Our weekly wrap-up of antimicrobial stewardship & antimicrobial resistance scans
Study finds most outpatient antibiotics in China are inappropriate
Originally published by CIDRAP News Jan 28
More than half of outpatient antibiotic prescriptions at Chinese hospitals over a 3.5-year period were inappropriate, Chinese researchers reported yesterday in The Lancet Infectious Diseases.
Using data from the Beijing Data Center for Rational Use of Drugs, a national database that collects prescription data from hospitals from all provincial-level regions in mainland China, the researchers analyzed antibiotic prescriptions linked to visits to outpatient clinics and emergency departments from Oct 1, 2014, through April 30, 2018.
A total of nearly 173 million outpatient visits to 139 secondary and tertiary hospitals were evaluated in the study. ICD-10 diagnostic codes were used to classify outpatient antibiotic prescriptions issued on the same day as diagnosis as appropriate, potentially appropriate, inappropriate, or not linked to any diagnosis for antibiotic use.
Over the study period, 18,848,864 outpatient visits (10.9%) ended with an antibiotic prescription, with prescribing rates of 9.3% for outpatient clinics and 26.9% for emergency departments. Of the antibiotic prescriptions, 51.4% were classified as inappropriate, 28.4% as potentially appropriate, and 15.3% as appropriate, and 4.8% could not be linked to any diagnosis.
Children younger than 6 years had the highest proportion of inappropriate prescriptions, at 71.1%. A substantial amount of antibiotic overuse was driven by respiratory conditions, mainly viral upper respiratory tract infections and bronchitis.
Of the more than 23 million individual antibiotics prescribed, 80% were broad-spectrum. The top four most prescribed antibiotics were third-generation cephalosporins (21.7%), second-generation cephalosporins (16.4%), macrolides (15.3%), and fluoroquinolones (14.1%).
The authors say the findings of the study—the first of its kind conducted in China—suggest China's efforts to curb antibiotic overuse over the past decade have had little effect. Promoting appropriate use of antibiotics and establishing antibiotic stewardship programs in secondary and tertiary hospitals are two of the targets of China's 5-year national action plan (NAP) to contain antimicrobial resistance, which was launched in 2016.
"In conclusion, our findings indicate that inappropriate antibiotic prescribing was highly prevalent nationwide in China," the authors wrote. "More in-depth antibiotic stewardship programmes focusing on optimising antibiotic prescribing need to be implemented in China to achieve the goals set in the NAP."
Jan 27 Lancet Infect Dis abstract
European biotech firms urge support for antibiotic development measures
Originally published by CIDRAP News Jan 28
A coalition of European biotech companies is voicing its support for the European Commission's efforts to boost antibiotic development.
In a statement posted on its website, the BEAM (Biotech companies from Europe innovating in Anti-Microbial resistance research) Alliance said it welcomes the European Commission's Pharmaceutical Strategy, which aims to ensure that Europe has the supply of safe, effective, and affordable medicines to meet its needs. Adopted on Nov 25, 2020, the strategy recognizes the development of novel antibiotics as a prime example of addressing unmet medical needs—one of the strategy's four pillars—and calls for new economic incentives and reimbursement models to boost antibiotic development.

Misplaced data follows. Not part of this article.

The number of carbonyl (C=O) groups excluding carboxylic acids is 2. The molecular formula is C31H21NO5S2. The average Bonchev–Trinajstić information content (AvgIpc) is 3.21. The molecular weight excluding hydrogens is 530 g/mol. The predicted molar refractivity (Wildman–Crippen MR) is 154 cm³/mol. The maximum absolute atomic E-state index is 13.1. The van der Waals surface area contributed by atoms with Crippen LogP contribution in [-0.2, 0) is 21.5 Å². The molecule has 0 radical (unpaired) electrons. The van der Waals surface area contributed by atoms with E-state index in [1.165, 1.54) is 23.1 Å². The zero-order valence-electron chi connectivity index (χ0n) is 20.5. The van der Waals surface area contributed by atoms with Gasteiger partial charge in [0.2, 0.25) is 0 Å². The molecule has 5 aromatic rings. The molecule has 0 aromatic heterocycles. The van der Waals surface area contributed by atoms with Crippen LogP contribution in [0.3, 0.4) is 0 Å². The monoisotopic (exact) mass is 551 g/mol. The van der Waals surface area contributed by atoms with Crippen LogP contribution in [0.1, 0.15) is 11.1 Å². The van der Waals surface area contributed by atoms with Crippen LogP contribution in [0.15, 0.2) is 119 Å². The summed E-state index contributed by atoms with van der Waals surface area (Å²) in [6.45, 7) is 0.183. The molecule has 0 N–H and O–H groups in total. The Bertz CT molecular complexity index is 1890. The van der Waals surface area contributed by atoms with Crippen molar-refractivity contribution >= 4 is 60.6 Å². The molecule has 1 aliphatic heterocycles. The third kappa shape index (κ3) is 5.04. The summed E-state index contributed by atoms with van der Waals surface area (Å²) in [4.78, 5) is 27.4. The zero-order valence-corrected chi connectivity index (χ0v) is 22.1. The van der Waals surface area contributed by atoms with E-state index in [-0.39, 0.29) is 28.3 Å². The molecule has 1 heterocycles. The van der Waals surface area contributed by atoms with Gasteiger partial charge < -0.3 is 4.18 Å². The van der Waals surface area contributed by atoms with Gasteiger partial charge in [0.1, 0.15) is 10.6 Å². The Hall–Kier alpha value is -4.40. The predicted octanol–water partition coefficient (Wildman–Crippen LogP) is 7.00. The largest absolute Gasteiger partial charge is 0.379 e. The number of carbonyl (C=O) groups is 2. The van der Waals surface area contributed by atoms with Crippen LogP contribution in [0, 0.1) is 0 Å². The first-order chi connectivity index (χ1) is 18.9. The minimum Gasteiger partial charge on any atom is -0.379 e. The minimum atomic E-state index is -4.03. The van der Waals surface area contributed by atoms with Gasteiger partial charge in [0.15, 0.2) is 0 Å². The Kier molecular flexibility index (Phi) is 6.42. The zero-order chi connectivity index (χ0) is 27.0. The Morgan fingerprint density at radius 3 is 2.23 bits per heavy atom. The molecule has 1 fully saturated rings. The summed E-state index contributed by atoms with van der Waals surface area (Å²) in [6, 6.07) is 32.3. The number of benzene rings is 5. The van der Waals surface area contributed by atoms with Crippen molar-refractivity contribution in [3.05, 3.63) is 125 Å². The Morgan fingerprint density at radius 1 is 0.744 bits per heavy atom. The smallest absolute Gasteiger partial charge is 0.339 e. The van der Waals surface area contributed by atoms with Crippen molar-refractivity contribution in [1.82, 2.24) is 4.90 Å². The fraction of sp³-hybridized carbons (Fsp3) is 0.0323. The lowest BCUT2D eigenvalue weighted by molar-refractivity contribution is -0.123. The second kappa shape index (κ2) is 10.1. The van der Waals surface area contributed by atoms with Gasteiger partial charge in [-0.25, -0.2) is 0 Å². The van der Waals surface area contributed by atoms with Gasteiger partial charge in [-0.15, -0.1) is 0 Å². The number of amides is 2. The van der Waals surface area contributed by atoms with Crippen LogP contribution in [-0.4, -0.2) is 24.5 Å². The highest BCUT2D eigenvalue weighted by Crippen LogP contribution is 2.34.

The Alliance also said that while new incentives and reimbursement reforms are needed to maintain a sustainable pipeline of new antibiotics over the long-term, faster solutions are needed. And it argues that innovative approaches to boost antibiotic research and development should embrace a broad definition of antibiotics, including nontraditional approaches, and take into account the needs of small- to medium-sized companies, which are struggling to advance their antibiotic-development programs because of the financial challenges.
"The BEAM Alliance stands ready to provide all necessary input to support the Commission in finding innovative solutions that can be deployed in the short term, and to contribute to the debates on systemic, long-term reforms," the group wrote.
Jan 26 BEAM Alliance statement
Groups criticize One Health Certified food label over antibiotic use standards
Originally published by CIDRAP News Jan 27
A coalition of animal welfare, public health, environmental, and consumer organizations is speaking out against use of the One Health Certified (OHC) label on chicken and turkey products, claiming the standards behind the label don't protect against overuse of medically important antibiotics in food-producing animals.
The OHC program is open to food producers who want to demonstrate to consumers a commitment to responsible, sustainable, and transparent animal care practices. Responsible antibiotic use in livestock is listed as one of the core principles of the OHC program, which links itself to the concept that human, animal, and environmental health are inextricably linked.
But in a press release yesterday, the coalition of 13 organizations said the OHC standards are weaker than and out of line with the responsible antibiotic use practices recommended by the World Health Organization (WHO) in 2017, and are less stringent than those already adopted by the US poultry industry.
In particular, the groups note that OHC standards allow the use of medically important antibiotics for disease prevention in animals, rather than reserving them for treating sick animals or controlling disease outbreaks on farms. The WHO guidelines recommend against using medically important antibiotics for disease prevention in food-producing animals, and many public health and antibiotic-resistance experts believe the practice contributes to the emergence and spread of resistant bacteria.
"Antibiotic resistance is one of the greatest threats to public health today and overuse of antibiotics in animal agriculture is one of the driving forces behind this crisis," said Laura Rogers, deputy director for the Antibiotic Resistance Action Center at George Washington University's Milken Institute School of Public Health. "Genuinely responsible use of antibiotics needs to be addressed in conjunction with improved animal health and welfare practices to decrease disease risks and minimize the need for antibiotics in the first place."